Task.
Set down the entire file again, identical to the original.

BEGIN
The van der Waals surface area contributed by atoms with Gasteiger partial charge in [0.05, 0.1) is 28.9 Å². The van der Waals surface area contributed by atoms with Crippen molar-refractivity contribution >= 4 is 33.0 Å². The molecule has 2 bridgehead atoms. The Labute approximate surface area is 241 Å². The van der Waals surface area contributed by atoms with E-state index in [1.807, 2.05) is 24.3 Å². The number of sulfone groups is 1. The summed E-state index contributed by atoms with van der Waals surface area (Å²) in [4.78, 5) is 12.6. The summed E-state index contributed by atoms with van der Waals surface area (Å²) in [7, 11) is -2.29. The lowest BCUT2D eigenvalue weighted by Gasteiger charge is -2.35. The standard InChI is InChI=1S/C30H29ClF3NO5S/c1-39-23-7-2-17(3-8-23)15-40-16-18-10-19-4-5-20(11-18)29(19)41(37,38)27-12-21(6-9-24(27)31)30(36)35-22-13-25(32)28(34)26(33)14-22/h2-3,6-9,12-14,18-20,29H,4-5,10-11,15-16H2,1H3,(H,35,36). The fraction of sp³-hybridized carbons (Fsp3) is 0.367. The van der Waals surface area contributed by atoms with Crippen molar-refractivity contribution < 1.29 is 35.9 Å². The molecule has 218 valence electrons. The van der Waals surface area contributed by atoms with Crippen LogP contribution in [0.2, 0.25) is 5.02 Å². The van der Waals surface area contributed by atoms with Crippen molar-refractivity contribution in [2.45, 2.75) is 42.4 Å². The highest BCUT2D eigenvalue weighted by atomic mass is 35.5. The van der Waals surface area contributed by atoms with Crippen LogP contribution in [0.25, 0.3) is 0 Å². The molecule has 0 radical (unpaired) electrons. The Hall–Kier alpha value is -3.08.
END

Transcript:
The van der Waals surface area contributed by atoms with Gasteiger partial charge in [0.05, 0.1) is 28.9 Å². The van der Waals surface area contributed by atoms with Crippen molar-refractivity contribution >= 4 is 33.0 Å². The molecule has 2 bridgehead atoms. The Labute approximate surface area is 241 Å². The van der Waals surface area contributed by atoms with E-state index in [1.807, 2.05) is 24.3 Å². The number of sulfone groups is 1. The summed E-state index contributed by atoms with van der Waals surface area (Å²) in [4.78, 5) is 12.6. The summed E-state index contributed by atoms with van der Waals surface area (Å²) in [7, 11) is -2.29. The lowest BCUT2D eigenvalue weighted by Gasteiger charge is -2.35. The standard InChI is InChI=1S/C30H29ClF3NO5S/c1-39-23-7-2-17(3-8-23)15-40-16-18-10-19-4-5-20(11-18)29(19)41(37,38)27-12-21(6-9-24(27)31)30(36)35-22-13-25(32)28(34)26(33)14-22/h2-3,6-9,12-14,18-20,29H,4-5,10-11,15-16H2,1H3,(H,35,36). The fraction of sp³-hybridized carbons (Fsp3) is 0.367. The van der Waals surface area contributed by atoms with Crippen molar-refractivity contribution < 1.29 is 35.9 Å². The molecule has 218 valence electrons. The van der Waals surface area contributed by atoms with Crippen LogP contribution in [0.2, 0.25) is 5.02 Å². The van der Waals surface area contributed by atoms with Crippen molar-refractivity contribution in [2.45, 2.75) is 42.4 Å². The highest BCUT2D eigenvalue weighted by atomic mass is 35.5. The van der Waals surface area contributed by atoms with Crippen LogP contribution in [0.25, 0.3) is 0 Å². The molecule has 0 radical (unpaired) electrons. The Hall–Kier alpha value is -3.08.